Political Shocker In Town Of Hempstead

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Powerful GOP machine suffers setback

Laura Gillen, an attorney whose only previous run was for Nassau County clerk in 2013, pulled off one of the great political upsets of Election Day 2017. (Contributed Photo)

It’s become an iron law of local politics that no Democrat could win the supervisor’s seat in the Town of Hempstead. Reportedly, it hasn’t happened in about 100 years.

By rights, Anthony J. Santino should have breezed to re-election as the town’s chief executive. His party has dominated the town for decades. His campaign war chest had more than $1.5 million. He had engineered what he claimed was a financial turnaround in the town.

And his opponent was a political novice who faced obstacles in fundraising and making headway against a disciplined political machine.

Yet Laura Gillen, 48, of Rockville Centre, pulled off a stunning upset, beating Santino 50.69 to 49.25 percent. Santino won the top spot in 2015 after serving as councilman since 1993.

“It was such a David and Goliath battle,” Gillen told Anton Media Group outside the Theodore Roosevelt Executive and Legislative Building in Mineola on Nov. 8. “People did not think it could be done. It was sheer force of will and a great response from the voters that really made it happen, along with some other things that happened along the way.”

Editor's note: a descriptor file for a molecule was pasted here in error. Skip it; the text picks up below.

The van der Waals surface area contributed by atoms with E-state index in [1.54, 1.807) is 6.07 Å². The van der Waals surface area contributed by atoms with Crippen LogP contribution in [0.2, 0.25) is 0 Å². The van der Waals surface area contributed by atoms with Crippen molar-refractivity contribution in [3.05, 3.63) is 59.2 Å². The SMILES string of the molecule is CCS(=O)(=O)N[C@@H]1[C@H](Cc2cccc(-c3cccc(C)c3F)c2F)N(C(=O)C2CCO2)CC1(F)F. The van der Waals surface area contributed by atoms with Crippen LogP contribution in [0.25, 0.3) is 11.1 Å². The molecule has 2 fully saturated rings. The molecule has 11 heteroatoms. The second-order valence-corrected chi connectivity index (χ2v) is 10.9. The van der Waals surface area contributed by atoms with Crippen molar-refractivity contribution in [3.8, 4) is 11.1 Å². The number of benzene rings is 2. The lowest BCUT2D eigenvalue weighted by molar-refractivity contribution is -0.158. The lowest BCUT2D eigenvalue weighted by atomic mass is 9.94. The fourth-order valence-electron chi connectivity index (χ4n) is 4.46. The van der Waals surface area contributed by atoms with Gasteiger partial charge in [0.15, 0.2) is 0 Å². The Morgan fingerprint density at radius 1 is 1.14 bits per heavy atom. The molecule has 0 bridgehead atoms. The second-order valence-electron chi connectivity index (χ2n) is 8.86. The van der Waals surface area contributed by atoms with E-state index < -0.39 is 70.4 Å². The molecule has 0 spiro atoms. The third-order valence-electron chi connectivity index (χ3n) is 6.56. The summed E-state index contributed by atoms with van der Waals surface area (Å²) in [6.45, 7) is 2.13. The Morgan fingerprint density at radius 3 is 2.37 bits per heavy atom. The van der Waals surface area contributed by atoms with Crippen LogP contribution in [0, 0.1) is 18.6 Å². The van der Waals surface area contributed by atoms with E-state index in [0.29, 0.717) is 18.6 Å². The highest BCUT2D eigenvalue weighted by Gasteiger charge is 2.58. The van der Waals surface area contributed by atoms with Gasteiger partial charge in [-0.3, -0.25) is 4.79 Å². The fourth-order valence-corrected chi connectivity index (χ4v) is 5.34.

These “other things” included a fracture in town government as Santino publicly and heatedly feuded with his fellow Republicans, councilmembers Bruce Blakeman and Erin King Sweeney. Weeks before the election, Blakeman did something unprecedented: the lifelong GOP stalwart endorsed Gillen, giving voice to his disenchantment with Santino.

The two had bitterly disagreed over Santino’s ethics reforms, which placed a limit on outside income that Blakeman and King Sweeney—both well-compensated lawyers—were certain was aimed at them. The two also complained that the supervisor had mistreated them and ignored their requests for meetings and discussions.

Gillen spoke during public comment sessions at town board meetings frequently this year, criticizing Santino over his treatment of the councilmembers and questioning his financial figures.

Though she did not officially endorse Gillen, King Sweeney welcomed the election results, posting the following statement on her Facebook page: “The residents of the Town of Hempstead want the town to end business as usual and to uncover the cloak of secrecy that surrounds their government…It is time for the town to stop wasting millions of dollars on mass mailings as free publicity for politicians. It is time to end the culture of bullying, intimidation and threats. It is time for Town of Hempstead to move into the future.”

On Nov. 9, King Sweeney and Gillen visited Camp Anchor in Lido Beach to express their support for its program.

Asked how the dynamics of the board would change under her leadership, Gillen replied, “I think it’s going to become far more civil and respectful. In the current administration, we found out the supervisor did not even meet with elected town councilpeople. That’s not representative democracy. Everybody who voted for them deserves a voice in government. I’m very respectful of that voice. And I will be including the elected town councilmembers. I’ll give them a seat at the table and include them in any legislation. You can’t be the one person show. It’s a multipurpose collaborative effort. Because I’m going to change that approach, I expect to have a collegial relationship with the Republicans on the town board.”

“Have you talked to Mr. Santino?” she was asked.